Ukraine’s bomb-proof classrooms in underground bunkers as kids return to school

Children around the world are heading back to school this month and in Ukraine, millions of youngsters returned to the classroom this week.

But this school year is different, with teachers across the war-torn country welcoming pupils back into bomb-proof classrooms kitted out with desks, toys and blankets. For many, it was their first day back at school since Russia launched its invasion of Ukraine in February.

Schools that contain or are near a bomb shelter in the Kyiv, Lviv and Chernivtsi regions were among those reopening with parents having the option of remote learning or in-person teaching.

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Photos from inside one of the underground schools in Kyiv show a classroom complete with children's chairs and desks, books and stationery. There is even a circle area with carpet, soft cushions and toys.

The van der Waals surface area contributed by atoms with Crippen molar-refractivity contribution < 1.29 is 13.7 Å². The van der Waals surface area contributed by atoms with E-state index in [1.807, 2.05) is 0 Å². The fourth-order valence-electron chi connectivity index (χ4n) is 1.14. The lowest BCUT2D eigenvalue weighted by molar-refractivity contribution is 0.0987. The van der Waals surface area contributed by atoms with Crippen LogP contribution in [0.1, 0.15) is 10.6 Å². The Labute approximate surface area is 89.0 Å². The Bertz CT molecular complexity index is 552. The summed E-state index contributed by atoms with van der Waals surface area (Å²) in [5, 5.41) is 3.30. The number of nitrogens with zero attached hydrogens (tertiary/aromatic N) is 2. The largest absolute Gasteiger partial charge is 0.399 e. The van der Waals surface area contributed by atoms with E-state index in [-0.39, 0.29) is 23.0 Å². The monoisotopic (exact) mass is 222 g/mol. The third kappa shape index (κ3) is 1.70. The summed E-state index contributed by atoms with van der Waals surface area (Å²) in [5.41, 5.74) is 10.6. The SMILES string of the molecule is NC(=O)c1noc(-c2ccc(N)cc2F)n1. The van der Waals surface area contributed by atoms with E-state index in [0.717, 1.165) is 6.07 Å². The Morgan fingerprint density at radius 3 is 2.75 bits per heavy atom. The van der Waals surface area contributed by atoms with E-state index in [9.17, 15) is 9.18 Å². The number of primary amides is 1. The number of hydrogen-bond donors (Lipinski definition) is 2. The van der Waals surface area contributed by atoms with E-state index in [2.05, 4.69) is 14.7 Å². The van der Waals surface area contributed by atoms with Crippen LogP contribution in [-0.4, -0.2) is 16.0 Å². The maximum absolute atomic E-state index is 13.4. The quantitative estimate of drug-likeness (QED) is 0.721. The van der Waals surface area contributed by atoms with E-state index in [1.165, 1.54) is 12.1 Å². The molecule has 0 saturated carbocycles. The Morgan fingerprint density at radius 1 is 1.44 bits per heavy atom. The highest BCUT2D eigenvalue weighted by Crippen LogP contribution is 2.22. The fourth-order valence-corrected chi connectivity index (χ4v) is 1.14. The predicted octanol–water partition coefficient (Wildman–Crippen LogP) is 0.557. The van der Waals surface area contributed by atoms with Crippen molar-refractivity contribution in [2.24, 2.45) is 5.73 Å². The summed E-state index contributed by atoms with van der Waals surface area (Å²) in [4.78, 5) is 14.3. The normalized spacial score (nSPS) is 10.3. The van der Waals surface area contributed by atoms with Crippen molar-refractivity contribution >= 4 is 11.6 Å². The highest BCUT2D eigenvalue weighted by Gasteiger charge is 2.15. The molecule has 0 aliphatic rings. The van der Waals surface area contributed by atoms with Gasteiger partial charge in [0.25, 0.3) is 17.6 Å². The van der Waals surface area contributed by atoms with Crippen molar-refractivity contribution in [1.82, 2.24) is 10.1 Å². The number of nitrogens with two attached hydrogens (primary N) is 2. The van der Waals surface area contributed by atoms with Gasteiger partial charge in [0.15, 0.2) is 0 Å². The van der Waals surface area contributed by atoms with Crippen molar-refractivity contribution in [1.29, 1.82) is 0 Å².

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Another area has been lined with small chairs with individual stuffed animals placed on top, ready for the children to arrive. Meanwhile, colourful posters are dotted around the bunker – including one featuring a sunflower, the national flower of Ukraine.

President Volodymyr Zelensky joined pupils on their first day back to school in Irpin, Ukraine on Thursday.

The school was damaged by Russian forces in March but has now welcomed back 1,300 pupils. The school's basement has been turned into a shelter for students to use during air raids.

President Zelensky said: "We are working to ensure that every Ukrainian war-damaged educational institution resumed operations, and our children were safe and nothing prevented them from gaining knowledge."

At least 379 children have reportedly been killed since the war began while the location of hundreds more is unknown.

Last month, Ukraine's education minister claimed that Russian soldiers are torturing teachers and burning books in a bid to wipe out the Ukrainian curriculum in occupied territory.

The move is the latest attempt by Vladimir Putin’s invading forces to impose Russian culture and way of life on the areas his forces have seized since he launched the brutal invasion on his neighbour earlier this year.

Occupied areas of the Zaporizhzhya and Kherson regions are due to hold “referendums” on annexation to the Russian Federation next month, but few observers believe they’ll be anything other than rigged votes.


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